Oui, Ja, Si

4 helpful language-learning apps

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Did you know learning a second language can benefit you in so many ways? Not only does the process builds/improves multitasking skills and improves memory, but also helps stave off dementia and Alzheimer’s and makes a person generally smarter. Taylor’s got the 411 on that, but I’m here to tell you about technology’s helping hand for multilinguals.

“But learning a language is hard, expensive and inconvenient,” you may think. There are actually many apps and websites one may utilize to pick up a new language. While mainstream options such as Babbel and Rosetta Stone may seem a little pricey, lovely app creators from around the globe took it upon themselves to bring the same opportunity to the average smartphone user, for FREE (or close to it).

Duolingo (Apple, Android, Windows)

Duolingo: The cool name is just frosting on the cake. This app offers over 20 different language courses for users to take, including, but not limited to, Spanish, French, Japanese, Hebrew, Italian and even Russian.

Duolingo is an easy and convenient place to begin for those trying to learn a new language.

Duolingo is an easy and convenient place to begin for those trying to learn a new language.

Voted “best free language app” of 2017 by PCMag, Duolingo is an easy and convenient place to begin for those trying to learn a new language.This application allows users to take a placement test to see what level they need to begin at. For example, although the user may know minor vocabulary words, it doesn’t necessarily mean they understand sentence structure and other language necessities. Duolingo follows a “level-up process,” starting beginners out with basic multiple choice then eventually building up to sentence creation and translation.

Tiny Cards (Apple, Android, Windows)

Flashback: You’re 13 years old, sitting in school about to take that dreaded vocabulary test. For some reason you’re not nervously sweating like your peers around you. Why is that? Because you used flashcards, the crazy efficient way to pass every exam thrown your way.

Now let’s implement this age-old technique to learn a language. Enter Tiny Cards. This application, created by Duolingo, allows users to learn languages, along with any other topic they fancy. Utilizing digital flashcards, any person with this app will be able to learn a language as easy as their multiplication tables.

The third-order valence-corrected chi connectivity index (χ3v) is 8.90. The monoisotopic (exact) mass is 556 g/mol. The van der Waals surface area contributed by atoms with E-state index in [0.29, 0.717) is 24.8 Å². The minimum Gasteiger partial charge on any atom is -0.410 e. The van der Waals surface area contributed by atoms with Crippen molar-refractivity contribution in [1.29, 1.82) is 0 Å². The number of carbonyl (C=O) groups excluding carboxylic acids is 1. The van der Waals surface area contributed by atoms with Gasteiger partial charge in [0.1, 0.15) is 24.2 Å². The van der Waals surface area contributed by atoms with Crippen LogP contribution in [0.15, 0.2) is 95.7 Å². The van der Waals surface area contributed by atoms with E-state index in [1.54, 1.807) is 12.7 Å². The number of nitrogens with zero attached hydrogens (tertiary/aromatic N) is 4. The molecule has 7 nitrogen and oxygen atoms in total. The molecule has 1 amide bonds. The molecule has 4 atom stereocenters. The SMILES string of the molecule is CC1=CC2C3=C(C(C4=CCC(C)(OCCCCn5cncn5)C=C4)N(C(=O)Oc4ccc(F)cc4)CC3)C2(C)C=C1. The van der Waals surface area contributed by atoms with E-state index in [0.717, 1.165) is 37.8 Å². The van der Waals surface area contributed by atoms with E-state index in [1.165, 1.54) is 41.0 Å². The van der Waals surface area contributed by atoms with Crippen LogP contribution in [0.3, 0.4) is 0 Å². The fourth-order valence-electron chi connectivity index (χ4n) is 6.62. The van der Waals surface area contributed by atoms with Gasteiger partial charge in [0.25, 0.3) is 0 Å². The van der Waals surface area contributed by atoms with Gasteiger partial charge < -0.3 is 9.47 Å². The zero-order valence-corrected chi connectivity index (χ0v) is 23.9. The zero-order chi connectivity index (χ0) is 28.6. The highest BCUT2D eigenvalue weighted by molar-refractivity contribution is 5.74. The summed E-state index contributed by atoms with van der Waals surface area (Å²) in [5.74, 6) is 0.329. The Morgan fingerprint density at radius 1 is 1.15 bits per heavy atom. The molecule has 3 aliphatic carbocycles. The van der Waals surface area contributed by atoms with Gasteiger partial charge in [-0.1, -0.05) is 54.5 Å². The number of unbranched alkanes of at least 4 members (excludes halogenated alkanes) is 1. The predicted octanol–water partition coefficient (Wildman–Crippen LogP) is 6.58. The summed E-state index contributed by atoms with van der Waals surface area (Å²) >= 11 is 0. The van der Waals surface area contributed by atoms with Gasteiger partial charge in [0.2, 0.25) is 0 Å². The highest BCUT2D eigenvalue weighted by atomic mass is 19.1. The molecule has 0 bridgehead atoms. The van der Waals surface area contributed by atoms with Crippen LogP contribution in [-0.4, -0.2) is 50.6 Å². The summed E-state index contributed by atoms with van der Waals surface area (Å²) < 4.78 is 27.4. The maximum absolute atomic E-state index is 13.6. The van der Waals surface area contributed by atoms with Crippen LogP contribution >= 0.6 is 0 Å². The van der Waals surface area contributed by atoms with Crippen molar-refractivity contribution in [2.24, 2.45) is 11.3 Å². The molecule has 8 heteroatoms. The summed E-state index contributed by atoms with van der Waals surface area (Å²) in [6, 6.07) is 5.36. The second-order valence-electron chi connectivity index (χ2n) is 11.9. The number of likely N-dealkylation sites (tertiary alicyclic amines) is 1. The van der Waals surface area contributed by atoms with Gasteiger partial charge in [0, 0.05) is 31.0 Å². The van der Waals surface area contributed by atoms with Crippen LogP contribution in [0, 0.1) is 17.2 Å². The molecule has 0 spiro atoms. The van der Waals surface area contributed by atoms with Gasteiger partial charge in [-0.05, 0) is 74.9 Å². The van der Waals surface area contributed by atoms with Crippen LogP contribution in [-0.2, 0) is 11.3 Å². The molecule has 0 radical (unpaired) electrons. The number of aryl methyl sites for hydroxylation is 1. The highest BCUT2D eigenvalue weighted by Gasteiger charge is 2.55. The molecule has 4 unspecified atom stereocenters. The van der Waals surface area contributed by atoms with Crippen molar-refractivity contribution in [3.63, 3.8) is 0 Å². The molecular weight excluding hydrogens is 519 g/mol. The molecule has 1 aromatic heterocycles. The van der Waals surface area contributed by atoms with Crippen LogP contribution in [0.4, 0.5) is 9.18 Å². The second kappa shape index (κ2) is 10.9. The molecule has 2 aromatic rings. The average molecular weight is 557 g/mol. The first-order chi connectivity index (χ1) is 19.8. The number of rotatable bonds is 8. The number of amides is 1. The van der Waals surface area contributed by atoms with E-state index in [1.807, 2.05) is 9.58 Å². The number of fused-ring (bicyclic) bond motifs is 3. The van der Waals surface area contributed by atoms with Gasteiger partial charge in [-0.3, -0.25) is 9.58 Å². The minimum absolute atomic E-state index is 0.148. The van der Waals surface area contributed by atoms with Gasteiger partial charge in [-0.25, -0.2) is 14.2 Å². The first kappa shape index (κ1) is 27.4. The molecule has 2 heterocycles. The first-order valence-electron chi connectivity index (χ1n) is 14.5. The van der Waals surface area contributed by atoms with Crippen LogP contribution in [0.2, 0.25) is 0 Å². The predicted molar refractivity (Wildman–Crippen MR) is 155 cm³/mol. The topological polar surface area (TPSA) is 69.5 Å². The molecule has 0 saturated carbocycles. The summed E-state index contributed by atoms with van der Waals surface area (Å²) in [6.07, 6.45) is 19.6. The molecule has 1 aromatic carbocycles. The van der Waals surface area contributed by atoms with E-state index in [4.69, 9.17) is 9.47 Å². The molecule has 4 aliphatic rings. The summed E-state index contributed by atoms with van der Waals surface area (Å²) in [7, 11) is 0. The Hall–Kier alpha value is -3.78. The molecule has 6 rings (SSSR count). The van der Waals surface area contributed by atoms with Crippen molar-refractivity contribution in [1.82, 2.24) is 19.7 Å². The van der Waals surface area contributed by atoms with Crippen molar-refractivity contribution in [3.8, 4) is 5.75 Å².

Hello Talk (Apple, Android)

Sometimes the best way to learn things is through someone who is already an expert. That’s where Hello Talk shines. This application allows amateur language learners the opportunity to learn languages through native speakers.

F-R-E-E is the best cost for learning.

Hello Talk sets up users in conversations with people who are fluent in the language the user is wanting to learn. Users will be able to speak and/or chat, video call and learn from the native tongue. Not only will this aid in language barriers but Hello Talk also allows users the chance to experience different cultures.

Minus the costs for “translation options,” which only round up to a measly $2.99 a month, everything else offered in this is app is F-R-E-E, the best cost for learning.

Mindsnacks (Apple)

Learn a new language and have fun with Mindsnacks! This app integrates fun games with language learning. An Apple-exclusive, the app offers courses in languages such as Chinese, German and Italian, but also vocabulary courses for children and the SAT.

Each course is a seperate app and, unfortunately, only the first lesson in each course is free. If you want to continue learning a language after the first free lesson, be prepared: Coming in as the No. 1 most expensive app on this list, your total bill comes out to $4.99 per app. Yikes! Fortunately, you get 49 new lessons, so you’re getting a decent amount of bang for your buck.

Games/lessons include matching, spelling, image recognition and more. Check out this app, if not too expensive for your blood.